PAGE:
Design Considerations of a Novel Two-Beam Accelerator
This thesis reports the design study of a new type of charged particle accelerator called the Twobetron. The accelerator consists of two beams of electrons traveling through a series of pillbox cavities. The power of a high current annular beam excites an electromagnetic mode in the cavities, which, in turn, drives a low current on-axis pencil beam to high energy. We focus on the design considerations that would make use of existing pulsed power systems, for a proof-of-principle experiment. Potential applications of this new device include radiotherapy, materials processing, and high energy accelerators. The first phase of the research involves analytic description of the accelerating process. This reveals the problem of phase slippage. Derbenev's proposed cure of beam radius modulation is analyzed. Further studies include the effect of initial phase and secondary beam loading. Scaling laws to characterize the Twobetron's performance are derived. Computer simulation is performed to produce a self-consistent analysis of the dynamics of the space charge and its interaction with the accelerator structure. Particle -in-cell simulations answer several questions concerning beam stability, cavity modes, and the nature of the structure. Specifically, current modulation on the primary beam is preserved in the simulations. However, these simulations also revealed that mode competition and significant cavity coupling are serious issues that need to be addressed. Also considered is non-axisymmetric instability on the driver beam of the Twobetron, in particular, the beam breakup instability (BBU), which is known to pose a serious threat to linear accelerators in general. We extend the classical analysis of BBU to annular beams. The effect of higher order non-axisymmetric modes is also examined. It is shown that annular beams are more stable than pencil beams to BBU in general. Our analysis also reveals that the rf magnetic field is more important than the rf electric field in contributing to BBU growth. We next address the issue of primary beam modulation. Both particle-in-cell and analytic investigation showed that the usual relativistic klystron amplifiers (RKA) mechanism cannot provide full beam modulation at convenient levels of external rf drive. However, the recent discovery at the Air Force Phillips Laboratory of the injection locked relativistic klystron oscillator suggests that electromagnetic feedback between the driver cavity and the booster cavity might significantly enhance the current modulation. A simple model is constructed to analyze this cavity coupling and its mutual interaction with the primary beam. Quantitative agreement is found between our model and the Phillips Laboratory experiments. This analysis suggests that significant current modulation on the primary beam may be achieved with low level external rf drive.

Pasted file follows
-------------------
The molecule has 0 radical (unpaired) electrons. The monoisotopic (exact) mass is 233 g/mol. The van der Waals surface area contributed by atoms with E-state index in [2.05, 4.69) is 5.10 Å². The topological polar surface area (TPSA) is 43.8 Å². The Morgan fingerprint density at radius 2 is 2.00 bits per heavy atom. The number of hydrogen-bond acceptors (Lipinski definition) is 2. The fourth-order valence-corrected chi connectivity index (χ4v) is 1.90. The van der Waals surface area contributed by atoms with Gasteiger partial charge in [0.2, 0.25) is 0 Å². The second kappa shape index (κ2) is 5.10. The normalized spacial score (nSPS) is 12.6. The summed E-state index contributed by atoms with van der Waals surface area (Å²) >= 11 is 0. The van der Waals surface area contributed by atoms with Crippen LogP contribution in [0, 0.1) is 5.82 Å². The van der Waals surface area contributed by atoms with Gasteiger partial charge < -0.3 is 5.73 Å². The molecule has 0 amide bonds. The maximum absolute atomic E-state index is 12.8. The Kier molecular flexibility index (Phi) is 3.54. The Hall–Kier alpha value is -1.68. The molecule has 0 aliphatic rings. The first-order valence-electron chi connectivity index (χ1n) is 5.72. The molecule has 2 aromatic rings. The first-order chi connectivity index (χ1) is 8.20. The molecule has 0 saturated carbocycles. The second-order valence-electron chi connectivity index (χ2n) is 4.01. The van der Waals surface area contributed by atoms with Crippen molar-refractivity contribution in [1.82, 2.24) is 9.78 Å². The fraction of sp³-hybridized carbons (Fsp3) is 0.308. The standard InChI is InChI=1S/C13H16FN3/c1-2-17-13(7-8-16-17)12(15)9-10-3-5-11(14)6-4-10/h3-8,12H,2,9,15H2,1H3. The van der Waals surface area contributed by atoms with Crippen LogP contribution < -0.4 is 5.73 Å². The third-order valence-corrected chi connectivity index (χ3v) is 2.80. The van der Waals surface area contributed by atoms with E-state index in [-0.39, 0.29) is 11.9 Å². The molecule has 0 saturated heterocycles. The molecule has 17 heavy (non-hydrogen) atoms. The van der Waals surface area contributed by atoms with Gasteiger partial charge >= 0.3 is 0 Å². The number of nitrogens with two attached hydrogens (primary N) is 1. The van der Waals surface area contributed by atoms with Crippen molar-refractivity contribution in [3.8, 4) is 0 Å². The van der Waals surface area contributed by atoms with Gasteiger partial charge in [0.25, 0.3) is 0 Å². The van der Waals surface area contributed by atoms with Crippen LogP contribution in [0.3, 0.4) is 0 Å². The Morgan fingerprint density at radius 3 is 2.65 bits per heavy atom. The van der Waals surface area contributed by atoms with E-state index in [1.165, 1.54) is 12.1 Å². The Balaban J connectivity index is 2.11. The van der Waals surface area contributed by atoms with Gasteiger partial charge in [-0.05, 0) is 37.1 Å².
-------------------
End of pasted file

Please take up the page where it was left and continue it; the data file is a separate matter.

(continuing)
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- Engineering: Nuclear; Physics: Fluid and Plasma; Physics: Elementary Particles and High Energy; Physics: Nuclear